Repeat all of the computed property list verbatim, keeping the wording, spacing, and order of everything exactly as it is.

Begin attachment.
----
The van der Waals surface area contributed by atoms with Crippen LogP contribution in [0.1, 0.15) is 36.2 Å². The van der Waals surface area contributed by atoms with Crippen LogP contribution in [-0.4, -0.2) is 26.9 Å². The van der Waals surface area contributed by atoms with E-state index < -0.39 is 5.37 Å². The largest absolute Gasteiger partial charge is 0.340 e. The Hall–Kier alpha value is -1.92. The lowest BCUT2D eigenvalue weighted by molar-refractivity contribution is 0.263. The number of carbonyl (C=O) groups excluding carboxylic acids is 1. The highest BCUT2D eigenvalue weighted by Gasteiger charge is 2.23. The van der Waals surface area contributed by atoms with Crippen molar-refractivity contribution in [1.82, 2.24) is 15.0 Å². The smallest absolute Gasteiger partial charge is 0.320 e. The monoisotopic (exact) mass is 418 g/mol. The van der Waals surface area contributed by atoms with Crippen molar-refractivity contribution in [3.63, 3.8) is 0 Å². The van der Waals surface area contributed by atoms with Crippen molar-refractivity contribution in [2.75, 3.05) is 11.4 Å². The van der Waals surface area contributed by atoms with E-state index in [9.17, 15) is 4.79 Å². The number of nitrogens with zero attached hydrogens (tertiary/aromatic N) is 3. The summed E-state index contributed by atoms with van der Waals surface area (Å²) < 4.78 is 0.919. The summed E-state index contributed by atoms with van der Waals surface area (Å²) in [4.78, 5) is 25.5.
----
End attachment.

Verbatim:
The van der Waals surface area contributed by atoms with Crippen LogP contribution in [0.1, 0.15) is 36.2 Å². The van der Waals surface area contributed by atoms with Crippen LogP contribution in [-0.4, -0.2) is 26.9 Å². The van der Waals surface area contributed by atoms with E-state index < -0.39 is 5.37 Å². The largest absolute Gasteiger partial charge is 0.340 e. The Hall–Kier alpha value is -1.92. The lowest BCUT2D eigenvalue weighted by molar-refractivity contribution is 0.263. The number of carbonyl (C=O) groups excluding carboxylic acids is 1. The highest BCUT2D eigenvalue weighted by Gasteiger charge is 2.23. The van der Waals surface area contributed by atoms with Crippen molar-refractivity contribution in [1.82, 2.24) is 15.0 Å². The smallest absolute Gasteiger partial charge is 0.320 e. The monoisotopic (exact) mass is 418 g/mol. The van der Waals surface area contributed by atoms with Crippen molar-refractivity contribution in [3.63, 3.8) is 0 Å². The van der Waals surface area contributed by atoms with Crippen molar-refractivity contribution in [2.75, 3.05) is 11.4 Å². The van der Waals surface area contributed by atoms with E-state index in [9.17, 15) is 4.79 Å². The number of nitrogens with zero attached hydrogens (tertiary/aromatic N) is 3. The summed E-state index contributed by atoms with van der Waals surface area (Å²) < 4.78 is 0.919. The summed E-state index contributed by atoms with van der Waals surface area (Å²) in [4.78, 5) is 25.5.